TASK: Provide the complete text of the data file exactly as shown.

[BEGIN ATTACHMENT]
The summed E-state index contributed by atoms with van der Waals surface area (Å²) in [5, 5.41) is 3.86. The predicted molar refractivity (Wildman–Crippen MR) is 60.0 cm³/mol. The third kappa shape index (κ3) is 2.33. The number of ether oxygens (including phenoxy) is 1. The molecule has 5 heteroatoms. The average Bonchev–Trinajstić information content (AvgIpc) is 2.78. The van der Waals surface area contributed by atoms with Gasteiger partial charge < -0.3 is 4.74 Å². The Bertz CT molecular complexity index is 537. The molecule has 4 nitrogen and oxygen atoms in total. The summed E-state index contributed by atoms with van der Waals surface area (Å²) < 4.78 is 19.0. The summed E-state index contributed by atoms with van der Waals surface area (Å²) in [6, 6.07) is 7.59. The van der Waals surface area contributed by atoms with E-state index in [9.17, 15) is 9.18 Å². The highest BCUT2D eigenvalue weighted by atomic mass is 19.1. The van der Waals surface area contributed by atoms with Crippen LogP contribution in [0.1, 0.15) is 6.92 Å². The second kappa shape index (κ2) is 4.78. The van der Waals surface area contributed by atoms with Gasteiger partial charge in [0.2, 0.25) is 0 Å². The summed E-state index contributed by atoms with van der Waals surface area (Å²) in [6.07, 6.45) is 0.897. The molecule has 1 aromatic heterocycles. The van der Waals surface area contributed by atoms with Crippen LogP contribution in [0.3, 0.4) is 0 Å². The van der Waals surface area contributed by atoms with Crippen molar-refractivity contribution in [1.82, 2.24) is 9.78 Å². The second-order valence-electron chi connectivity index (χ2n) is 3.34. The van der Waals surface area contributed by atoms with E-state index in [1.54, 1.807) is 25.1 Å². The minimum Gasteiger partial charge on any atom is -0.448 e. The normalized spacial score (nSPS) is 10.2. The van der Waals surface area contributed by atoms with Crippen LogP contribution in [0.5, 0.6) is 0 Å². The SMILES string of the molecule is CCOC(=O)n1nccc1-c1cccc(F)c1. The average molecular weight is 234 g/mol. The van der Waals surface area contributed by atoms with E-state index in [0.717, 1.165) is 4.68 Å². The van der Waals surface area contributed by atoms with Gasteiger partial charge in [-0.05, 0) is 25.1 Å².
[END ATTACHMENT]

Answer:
The summed E-state index contributed by atoms with van der Waals surface area (Å²) in [5, 5.41) is 3.86. The predicted molar refractivity (Wildman–Crippen MR) is 60.0 cm³/mol. The third kappa shape index (κ3) is 2.33. The number of ether oxygens (including phenoxy) is 1. The molecule has 5 heteroatoms. The average Bonchev–Trinajstić information content (AvgIpc) is 2.78. The van der Waals surface area contributed by atoms with Gasteiger partial charge < -0.3 is 4.74 Å². The Bertz CT molecular complexity index is 537. The molecule has 4 nitrogen and oxygen atoms in total. The summed E-state index contributed by atoms with van der Waals surface area (Å²) < 4.78 is 19.0. The summed E-state index contributed by atoms with van der Waals surface area (Å²) in [6, 6.07) is 7.59. The van der Waals surface area contributed by atoms with E-state index in [9.17, 15) is 9.18 Å². The highest BCUT2D eigenvalue weighted by atomic mass is 19.1. The van der Waals surface area contributed by atoms with Crippen LogP contribution in [0.1, 0.15) is 6.92 Å². The second kappa shape index (κ2) is 4.78. The van der Waals surface area contributed by atoms with Gasteiger partial charge in [0.2, 0.25) is 0 Å². The summed E-state index contributed by atoms with van der Waals surface area (Å²) in [6.07, 6.45) is 0.897. The molecule has 1 aromatic heterocycles. The van der Waals surface area contributed by atoms with Crippen LogP contribution in [0.3, 0.4) is 0 Å². The van der Waals surface area contributed by atoms with Crippen molar-refractivity contribution in [1.82, 2.24) is 9.78 Å². The second-order valence-electron chi connectivity index (χ2n) is 3.34. The van der Waals surface area contributed by atoms with E-state index in [1.54, 1.807) is 25.1 Å². The minimum Gasteiger partial charge on any atom is -0.448 e. The normalized spacial score (nSPS) is 10.2. The van der Waals surface area contributed by atoms with Crippen LogP contribution in [0.5, 0.6) is 0 Å². The SMILES string of the molecule is CCOC(=O)n1nccc1-c1cccc(F)c1. The average molecular weight is 234 g/mol. The van der Waals surface area contributed by atoms with E-state index in [0.717, 1.165) is 4.68 Å². The van der Waals surface area contributed by atoms with Gasteiger partial charge in [-0.05, 0) is 25.1 Å².